. . . and unlike other Democrats, who shall remain nameless, I sure as heck know how to use it! I’m off to a lovely weekend in Boulder with Dr. Mister, who is taking me out to the fab “new” restaurant we’ve been talking about going to for years now, but have never thought far enough in advance to get a darned reservation. Well, this summer he did–and yum! I can’t wait.
Meanwhile, I thought I’d let you know that the discussion about “Outcomes Assessment” this week inspired by Clio Bluestocking has spurred some other contributions. Sisyphus at Academic Cog questions the value of quantitative information in evaluating humanities teaching. She asks, “[s]o is outcomes assessment just another part of the factory university speedup? The whole point of humanistic study is to read and think in depth and then to talk about it, and to train our students to read and think in depth as well —- and then to communicate what they have discovered through writing and speech.* That’s it. It’s a model that doesn’t lend itself well to Taylorization, rationalization and efficiency.” Then Dance at Prone to Laughter chimed in with a useful idea, “enhanced grading,” which would offer more information about student effort and achievement than a bare letter grade or G.P.A. without being too burdensome for each faculty member:
[M]y department could create, say 5 characteristics that we value—1) mastered the content 2) generated original and creative ideas 3) showed real talent in writing 4) made discussion better 5) worked very hard—and professors could give students a rating in each of these, probably on a 1-4 scale plus Not Applicable—or, even simpler, just “strong/adequate/weak.”
And, don’t forget–Another Damned Medievalist, who offered a spirited defense of “Outcomes Assessment” in the comments at this blog and at Clio Bluestocking’s, has promised to deliver a post of her own this weekend on this subject. Meanwhile, check out her very thoughtful post on the incredible awesome awesomeness of tenure (not?):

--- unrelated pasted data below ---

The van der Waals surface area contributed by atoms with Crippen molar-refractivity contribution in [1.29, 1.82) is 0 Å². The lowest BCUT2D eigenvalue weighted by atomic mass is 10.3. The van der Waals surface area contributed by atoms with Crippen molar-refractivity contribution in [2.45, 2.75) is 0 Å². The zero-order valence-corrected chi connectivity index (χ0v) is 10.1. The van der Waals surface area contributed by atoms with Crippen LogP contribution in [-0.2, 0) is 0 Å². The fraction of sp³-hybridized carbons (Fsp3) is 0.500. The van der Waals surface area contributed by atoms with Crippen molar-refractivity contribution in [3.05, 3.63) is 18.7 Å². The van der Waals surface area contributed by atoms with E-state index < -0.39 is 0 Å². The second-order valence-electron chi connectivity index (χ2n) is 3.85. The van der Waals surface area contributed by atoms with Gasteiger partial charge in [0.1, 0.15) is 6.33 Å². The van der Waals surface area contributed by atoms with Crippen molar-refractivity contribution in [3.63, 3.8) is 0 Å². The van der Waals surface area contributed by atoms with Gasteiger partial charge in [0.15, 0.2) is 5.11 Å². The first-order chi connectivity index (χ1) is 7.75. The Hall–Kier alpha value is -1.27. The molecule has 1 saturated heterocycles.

Yesterday, as I processed in borrowed regalia, a junior colleague (in the sense of still a probationer, rather than age or time at SLAC — there are several people who have been here as long or longer than I, but haven’t gone up yet) said, “Ah, ADM, it must be a wonderful feeling!” “What?” “You have tenure (or its equivalent)! You have no more worries!” “You know? It’s not like that.”
I can’t blame hir for thinking this, though. We’re trained to think that we are simply jumpng a series of hoops, with tenure as the brass ring* — oh, it will be great after coursework! No, it will be great after comps! No, it will be great after the thesis is done! Oh noes, everything will be fantastic as soon as I get a job! Oops! Maybe it will all be perfect when I have tenure and promotion!
Somewhere along the line — I think about halfway into my probationary period, it occurred to me that the brass ring, didn’t really exist. Instead, each hoop is a gate, or door, that grants us access to another set of possibilities, for success AND for failure. Before you think I’m going to get all self-help-y, don’t — I’m not about to start saying that we need to look upon stress as an opportunity for growth, or any of that crap. But anyway, back to the wonderful feeling.
(Emphasis Historiann’s.) I think that’s exactly right–academic careers, like life, are about the journey, not the destination. We’re like sharks–we always have to keep moving, or at least, find a reason to get out of bed in the morning. Besides–tenure and promotion are just one stop on the “Stations of the Cross”–there’s promotion to Professor, then there’s that fancy new job, then the feeling that you have to justify having gotten that fancy new job, then anxiety about winning that NEH grant/Macarthur “genius” Grant/National Book Award/Pulitzer Prize. Priorities, people! Priorities! Back to work, all of you.
Well, maybe it can wait until Monday morning. Have a great weekend, kids! You know I will. Cheers!
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